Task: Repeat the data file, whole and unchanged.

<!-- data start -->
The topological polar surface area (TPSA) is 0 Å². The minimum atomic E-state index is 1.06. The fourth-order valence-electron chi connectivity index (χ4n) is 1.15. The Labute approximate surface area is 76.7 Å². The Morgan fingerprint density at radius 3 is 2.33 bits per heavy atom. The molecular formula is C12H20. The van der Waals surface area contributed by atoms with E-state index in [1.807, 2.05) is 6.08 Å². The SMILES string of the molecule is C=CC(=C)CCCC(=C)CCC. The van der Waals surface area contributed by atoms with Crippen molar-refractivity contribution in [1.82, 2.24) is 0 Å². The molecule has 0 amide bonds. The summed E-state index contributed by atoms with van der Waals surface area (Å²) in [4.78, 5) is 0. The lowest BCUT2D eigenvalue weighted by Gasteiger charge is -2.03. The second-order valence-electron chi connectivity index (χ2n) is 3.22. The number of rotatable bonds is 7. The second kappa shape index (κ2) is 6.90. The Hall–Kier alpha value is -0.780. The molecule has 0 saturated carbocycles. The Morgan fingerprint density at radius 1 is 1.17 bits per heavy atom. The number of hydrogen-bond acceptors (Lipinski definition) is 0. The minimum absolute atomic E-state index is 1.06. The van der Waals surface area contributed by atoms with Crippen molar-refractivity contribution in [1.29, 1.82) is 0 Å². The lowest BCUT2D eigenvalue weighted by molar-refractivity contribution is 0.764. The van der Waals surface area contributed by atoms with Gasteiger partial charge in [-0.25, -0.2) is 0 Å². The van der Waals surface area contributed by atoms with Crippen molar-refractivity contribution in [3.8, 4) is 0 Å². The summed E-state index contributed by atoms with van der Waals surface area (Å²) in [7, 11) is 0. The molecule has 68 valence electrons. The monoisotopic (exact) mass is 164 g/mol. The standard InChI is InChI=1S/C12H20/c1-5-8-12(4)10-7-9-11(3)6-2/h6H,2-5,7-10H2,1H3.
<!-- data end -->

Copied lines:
The topological polar surface area (TPSA) is 0 Å². The minimum atomic E-state index is 1.06. The fourth-order valence-electron chi connectivity index (χ4n) is 1.15. The Labute approximate surface area is 76.7 Å². The Morgan fingerprint density at radius 3 is 2.33 bits per heavy atom. The molecular formula is C12H20. The van der Waals surface area contributed by atoms with E-state index in [1.807, 2.05) is 6.08 Å². The SMILES string of the molecule is C=CC(=C)CCCC(=C)CCC. The van der Waals surface area contributed by atoms with Crippen molar-refractivity contribution in [1.82, 2.24) is 0 Å². The molecule has 0 amide bonds. The summed E-state index contributed by atoms with van der Waals surface area (Å²) in [4.78, 5) is 0. The lowest BCUT2D eigenvalue weighted by Gasteiger charge is -2.03. The second-order valence-electron chi connectivity index (χ2n) is 3.22. The number of rotatable bonds is 7. The second kappa shape index (κ2) is 6.90. The Hall–Kier alpha value is -0.780. The molecule has 0 saturated carbocycles. The Morgan fingerprint density at radius 1 is 1.17 bits per heavy atom. The number of hydrogen-bond acceptors (Lipinski definition) is 0. The minimum absolute atomic E-state index is 1.06. The van der Waals surface area contributed by atoms with Crippen molar-refractivity contribution in [1.29, 1.82) is 0 Å². The lowest BCUT2D eigenvalue weighted by molar-refractivity contribution is 0.764. The van der Waals surface area contributed by atoms with Gasteiger partial charge in [-0.25, -0.2) is 0 Å². The van der Waals surface area contributed by atoms with Crippen molar-refractivity contribution in [3.8, 4) is 0 Å². The summed E-state index contributed by atoms with van der Waals surface area (Å²) in [7, 11) is 0. The molecule has 68 valence electrons. The monoisotopic (exact) mass is 164 g/mol. The standard InChI is InChI=1S/C12H20/c1-5-8-12(4)10-7-9-11(3)6-2/h6H,2-5,7-10H2,1H3.